Chapter 31: A Humbug
"Well," said his master, "I should not like him to take cold;
but I don't like the smell of this stable. Do you think the drains
are all right?"
"Well, sir, now you mention it, I think the drain does sometimes
send back a smell; there may be something wrong, sir."
"Then send for the bricklayer and have it seen to," said his master.
"Yes, sir, I will."
The bricklayer came and pulled up a great many bricks,
but found nothing amiss; so he put down some lime and charged the master
five shillings, and the smell in my box was as bad as ever.
But that was not all: standing as I did on a quantity of moist straw
my feet grew unhealthy and tender, and the master used to say:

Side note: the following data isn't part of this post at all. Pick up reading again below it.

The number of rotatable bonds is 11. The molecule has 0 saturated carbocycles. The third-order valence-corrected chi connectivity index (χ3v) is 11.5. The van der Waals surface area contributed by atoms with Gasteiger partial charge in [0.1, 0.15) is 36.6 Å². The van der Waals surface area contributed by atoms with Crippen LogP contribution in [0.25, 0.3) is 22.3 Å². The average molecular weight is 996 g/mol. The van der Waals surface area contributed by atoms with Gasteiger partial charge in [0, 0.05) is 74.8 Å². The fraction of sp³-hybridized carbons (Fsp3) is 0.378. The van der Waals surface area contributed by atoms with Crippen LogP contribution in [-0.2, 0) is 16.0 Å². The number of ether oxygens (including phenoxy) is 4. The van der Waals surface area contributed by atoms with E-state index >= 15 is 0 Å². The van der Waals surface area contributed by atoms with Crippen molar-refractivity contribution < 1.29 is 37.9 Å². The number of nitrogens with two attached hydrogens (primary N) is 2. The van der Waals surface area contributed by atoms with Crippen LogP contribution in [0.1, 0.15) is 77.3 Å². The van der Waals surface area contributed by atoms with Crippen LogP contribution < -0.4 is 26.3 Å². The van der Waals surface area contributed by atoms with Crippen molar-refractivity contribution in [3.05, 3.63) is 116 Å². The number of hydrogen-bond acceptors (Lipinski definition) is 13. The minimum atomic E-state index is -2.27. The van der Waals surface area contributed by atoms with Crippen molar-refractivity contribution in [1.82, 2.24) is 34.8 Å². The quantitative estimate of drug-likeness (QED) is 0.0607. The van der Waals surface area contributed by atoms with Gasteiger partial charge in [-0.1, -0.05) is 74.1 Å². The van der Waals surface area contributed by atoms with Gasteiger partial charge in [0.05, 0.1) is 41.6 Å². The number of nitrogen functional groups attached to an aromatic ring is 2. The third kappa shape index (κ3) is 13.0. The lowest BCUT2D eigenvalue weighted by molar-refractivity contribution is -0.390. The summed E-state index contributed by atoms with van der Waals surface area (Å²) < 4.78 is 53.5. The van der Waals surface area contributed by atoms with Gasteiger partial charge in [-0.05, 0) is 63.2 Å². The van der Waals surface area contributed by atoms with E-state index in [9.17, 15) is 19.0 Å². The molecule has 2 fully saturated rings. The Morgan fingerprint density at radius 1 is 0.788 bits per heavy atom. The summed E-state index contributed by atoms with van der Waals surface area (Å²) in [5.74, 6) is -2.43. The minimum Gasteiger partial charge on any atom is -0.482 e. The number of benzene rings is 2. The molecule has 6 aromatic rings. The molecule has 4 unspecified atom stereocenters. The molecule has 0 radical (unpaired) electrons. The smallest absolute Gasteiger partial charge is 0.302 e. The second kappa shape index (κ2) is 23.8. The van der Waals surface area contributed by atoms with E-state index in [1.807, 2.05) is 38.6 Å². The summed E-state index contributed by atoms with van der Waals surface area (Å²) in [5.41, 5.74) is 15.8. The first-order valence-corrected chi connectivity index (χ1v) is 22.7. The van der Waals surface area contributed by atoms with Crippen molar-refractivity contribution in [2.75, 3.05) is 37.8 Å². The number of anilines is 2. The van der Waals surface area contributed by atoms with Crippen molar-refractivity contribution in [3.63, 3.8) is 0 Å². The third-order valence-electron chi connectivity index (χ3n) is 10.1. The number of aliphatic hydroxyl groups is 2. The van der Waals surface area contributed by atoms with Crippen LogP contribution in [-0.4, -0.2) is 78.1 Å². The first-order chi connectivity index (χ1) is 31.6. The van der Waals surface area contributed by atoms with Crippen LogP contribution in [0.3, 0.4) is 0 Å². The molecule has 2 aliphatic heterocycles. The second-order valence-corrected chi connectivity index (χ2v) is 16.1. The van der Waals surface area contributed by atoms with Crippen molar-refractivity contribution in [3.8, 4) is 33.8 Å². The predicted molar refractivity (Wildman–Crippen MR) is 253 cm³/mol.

"I don't know what is the matter with this horse; he goes very fumble-footed.
I am sometimes afraid he will stumble."
"Yes, sir," said Alfred, "I have noticed the same myself,
when I have exercised him."
Now the fact was that he hardly ever did exercise me,
and when the master was busy I often stood for days together
without stretching my legs at all, and yet being fed just as high
as if I were at hard work. This often disordered my health,
and made me sometimes heavy and dull, but more often restless and feverish.
He never even gave me a meal of green food or a bran mash,
which would have cooled me, for he was altogether as ignorant
as he was conceited; and then, instead of exercise or change of food,
I had to take horse balls and draughts; which, beside the nuisance
of having them poured down my throat, used to make me feel ill
One day my feet were so tender that, trotting over some fresh stones
with my master on my back, I made two such serious stumbles that,
as he came down Lansdown into the city, he stopped at the farrier's,
and asked him to see what was the matter with me. The man took up my feet
one by one and examined them; then standing up and dusting his hands
one against the other, he said: